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Key Economic Data 
  2003 2002 2001 Ranking(2003)
Millions of US $ 6,963 5,249 4,800 104
GNI per capita
 US $ 1,540 1,270 1,240 123
Ranking is given out of 208 nations - (data from the World Bank)

Books on Bosnia & Herzegovina


Update No: 159 - (25/08/10)

Bosnia is facing elections in October. This has inspired a new initiative from Brussels, which fears that they will favour ultra-nationalist candidates, especially Serb ones.

A new order for Bosnia
Baroness Ashton, the European Union's foreign policy supremo, has drawn up a plan to take direct control of running Bosnia, with new EU powers to target Serb hardliners accused of challenging the state and blocking political reform. A confidential paper, tabled by Europe's foreign minister, has urged the creation of a powerful European envoy this autumn, based in Sarajevo, to push through a new constitutional order for Bosnia and Herzegovina.

Key to the political reforms, demanded as a condition of EU entry for Bosnia, is a strengthening of a multi-ethnic federal state, mainly controlled by Muslims and Croats, at the expense of Republika Srpska, the Bosnian Serb government.

To overcome Serb blocking tactics, Lady Ashton is demanding that her new Bosnian envoy, part of her newly created diplomatic service, be given fresh powers by the Council of EU foreign ministers to impose travel bans and asset freezes on opponents. "In the case of non-compliance... for example challenges to fundamentals of the Bosnia and Herzegovina state, the [envoy] will be able to recommend to the EU High Representative [Lady Ashton] that Council impose travel bans and/or the freezing of assets in the EU," said the paper seen by The Daily Telegraph.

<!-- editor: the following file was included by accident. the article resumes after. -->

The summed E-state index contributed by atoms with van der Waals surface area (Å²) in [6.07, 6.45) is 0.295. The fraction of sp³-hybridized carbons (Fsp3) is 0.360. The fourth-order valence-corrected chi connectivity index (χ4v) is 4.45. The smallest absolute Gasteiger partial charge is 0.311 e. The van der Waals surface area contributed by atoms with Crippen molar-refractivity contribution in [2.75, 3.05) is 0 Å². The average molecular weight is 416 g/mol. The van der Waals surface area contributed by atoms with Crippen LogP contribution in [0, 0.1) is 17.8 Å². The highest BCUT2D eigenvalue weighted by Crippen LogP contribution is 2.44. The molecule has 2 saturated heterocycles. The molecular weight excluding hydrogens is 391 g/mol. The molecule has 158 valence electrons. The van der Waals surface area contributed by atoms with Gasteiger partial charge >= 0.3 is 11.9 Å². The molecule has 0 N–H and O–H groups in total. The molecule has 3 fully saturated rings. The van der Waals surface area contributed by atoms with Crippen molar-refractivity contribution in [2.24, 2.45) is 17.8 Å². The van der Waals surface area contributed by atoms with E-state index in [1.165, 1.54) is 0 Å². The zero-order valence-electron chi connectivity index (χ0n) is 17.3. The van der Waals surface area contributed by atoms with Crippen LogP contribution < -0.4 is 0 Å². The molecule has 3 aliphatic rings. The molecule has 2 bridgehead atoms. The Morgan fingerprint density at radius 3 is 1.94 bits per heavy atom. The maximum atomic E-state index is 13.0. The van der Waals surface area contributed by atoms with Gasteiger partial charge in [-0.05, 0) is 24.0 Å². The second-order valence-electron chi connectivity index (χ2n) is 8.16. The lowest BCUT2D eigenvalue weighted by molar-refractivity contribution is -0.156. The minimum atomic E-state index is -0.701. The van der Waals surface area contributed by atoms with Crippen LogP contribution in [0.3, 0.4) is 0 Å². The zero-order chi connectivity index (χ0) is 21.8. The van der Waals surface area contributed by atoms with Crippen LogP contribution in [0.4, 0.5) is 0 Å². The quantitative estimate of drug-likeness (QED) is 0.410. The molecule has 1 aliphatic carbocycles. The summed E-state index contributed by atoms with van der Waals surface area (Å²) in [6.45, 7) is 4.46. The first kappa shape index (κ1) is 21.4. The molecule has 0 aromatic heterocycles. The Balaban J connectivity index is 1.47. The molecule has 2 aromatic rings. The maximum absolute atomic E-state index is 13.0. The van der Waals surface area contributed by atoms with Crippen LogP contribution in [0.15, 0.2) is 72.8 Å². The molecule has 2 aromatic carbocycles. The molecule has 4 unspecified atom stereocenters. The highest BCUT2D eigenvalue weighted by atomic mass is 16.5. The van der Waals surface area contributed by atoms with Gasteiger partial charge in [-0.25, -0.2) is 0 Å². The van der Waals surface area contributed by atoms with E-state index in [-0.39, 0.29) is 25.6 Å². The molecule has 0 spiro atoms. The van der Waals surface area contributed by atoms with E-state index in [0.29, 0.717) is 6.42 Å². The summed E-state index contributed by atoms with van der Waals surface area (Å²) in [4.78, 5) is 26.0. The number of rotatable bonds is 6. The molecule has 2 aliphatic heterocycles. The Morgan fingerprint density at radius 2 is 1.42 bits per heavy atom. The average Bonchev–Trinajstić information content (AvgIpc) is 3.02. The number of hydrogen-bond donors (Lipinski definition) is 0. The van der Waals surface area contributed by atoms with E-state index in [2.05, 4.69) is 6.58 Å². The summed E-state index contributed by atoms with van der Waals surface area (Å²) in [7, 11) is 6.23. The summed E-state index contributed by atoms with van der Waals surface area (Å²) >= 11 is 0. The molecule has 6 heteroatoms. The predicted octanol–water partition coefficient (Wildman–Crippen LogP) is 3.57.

"This option should be made more accessible by a Council decision to impose a travel ban on those individuals who have challenged key provisions."

European diplomats have confirmed that the new measures will be used against "anyone deemed to be obstructive", including Milorad Dodik, the elected prime Bosnian Serb prime minister, who backs independence from Bosnia. "Dodik will not be a happy bunny; but he will have to watch his Ps and Qs," said a senior EU diplomat.

David Chandler, professor of international relations at Westminster University's centre for the study of democracy, attacked the new measures as undemocratic. "It is ironic given the EU's promotion of democracy and human rights to rely on such draconian measures that prevent free and public discussion of the way forward for Bosnia," he said.

Lady Ashton's policy paper, "Next steps in Bosnia and Herzegovina through stronger EU presence and a reinforced EU policy", sets out a plan for European officials to be take over the running of Bosnia "soon after" Bosnian elections in October. "The approach it advocates would prepare the EU to take over the leading international role in Bosnia," the document said.

Since the Dayton peace agreement in 1995 ended the Bosnian war, Bosnia has been overseen by an Office of the High Representative (OHR) charged with helping the country become a "peaceful and viable democracy on course for integration into Euro-Atlantic institutions".

The new proposals envisage taking "the mandate and functions" of the OHR into the new European diplomatic service, creating "a single EU representative", also overseeing peace keepers and a policing mission in Bosnia.
Bosnia's European envoy would report to a new "managing director" for Russia and the EU eastern neighbours, a new high-ranking post in Brussels to be appointed in Lady Ashton's diplomatic service this autumn.

Ashdown recidivus
Lord Ashdown, the former leader of the Liberal Democrats, has emerged as Lady Ashton's favourite for the job supervising the Bosnia envoy as part of EU's overall strategy in the Balkans.

He was criticised for running Bosnia as a "European Raj", while serving as the international community's OHR overseer of Bosnia between 2002 and 2006.

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